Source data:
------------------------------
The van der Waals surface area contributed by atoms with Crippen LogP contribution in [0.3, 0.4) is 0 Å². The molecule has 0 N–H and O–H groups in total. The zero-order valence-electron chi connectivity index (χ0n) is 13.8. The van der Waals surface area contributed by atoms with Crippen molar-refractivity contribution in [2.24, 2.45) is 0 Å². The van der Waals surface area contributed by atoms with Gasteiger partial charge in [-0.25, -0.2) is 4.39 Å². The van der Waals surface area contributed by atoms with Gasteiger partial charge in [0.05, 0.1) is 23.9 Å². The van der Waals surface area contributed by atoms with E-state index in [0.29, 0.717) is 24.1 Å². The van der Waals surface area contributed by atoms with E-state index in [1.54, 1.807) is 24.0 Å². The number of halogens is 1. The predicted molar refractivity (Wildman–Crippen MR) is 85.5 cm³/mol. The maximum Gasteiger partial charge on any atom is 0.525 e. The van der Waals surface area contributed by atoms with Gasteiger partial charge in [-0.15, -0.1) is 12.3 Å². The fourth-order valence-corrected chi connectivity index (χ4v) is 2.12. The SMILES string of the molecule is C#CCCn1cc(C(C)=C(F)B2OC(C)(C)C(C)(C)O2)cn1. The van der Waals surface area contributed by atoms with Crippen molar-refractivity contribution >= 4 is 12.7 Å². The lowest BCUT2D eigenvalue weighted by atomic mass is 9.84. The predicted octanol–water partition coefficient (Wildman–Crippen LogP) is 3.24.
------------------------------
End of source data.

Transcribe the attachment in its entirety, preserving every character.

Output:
The van der Waals surface area contributed by atoms with Crippen LogP contribution in [0.3, 0.4) is 0 Å². The molecule has 0 N–H and O–H groups in total. The zero-order valence-electron chi connectivity index (χ0n) is 13.8. The van der Waals surface area contributed by atoms with Crippen molar-refractivity contribution in [2.24, 2.45) is 0 Å². The van der Waals surface area contributed by atoms with Gasteiger partial charge in [-0.25, -0.2) is 4.39 Å². The van der Waals surface area contributed by atoms with Gasteiger partial charge in [0.05, 0.1) is 23.9 Å². The van der Waals surface area contributed by atoms with E-state index in [0.29, 0.717) is 24.1 Å². The van der Waals surface area contributed by atoms with E-state index in [1.54, 1.807) is 24.0 Å². The number of halogens is 1. The predicted molar refractivity (Wildman–Crippen MR) is 85.5 cm³/mol. The maximum Gasteiger partial charge on any atom is 0.525 e. The van der Waals surface area contributed by atoms with Gasteiger partial charge in [-0.15, -0.1) is 12.3 Å². The fourth-order valence-corrected chi connectivity index (χ4v) is 2.12. The SMILES string of the molecule is C#CCCn1cc(C(C)=C(F)B2OC(C)(C)C(C)(C)O2)cn1. The van der Waals surface area contributed by atoms with Crippen molar-refractivity contribution >= 4 is 12.7 Å². The lowest BCUT2D eigenvalue weighted by atomic mass is 9.84. The predicted octanol–water partition coefficient (Wildman–Crippen LogP) is 3.24.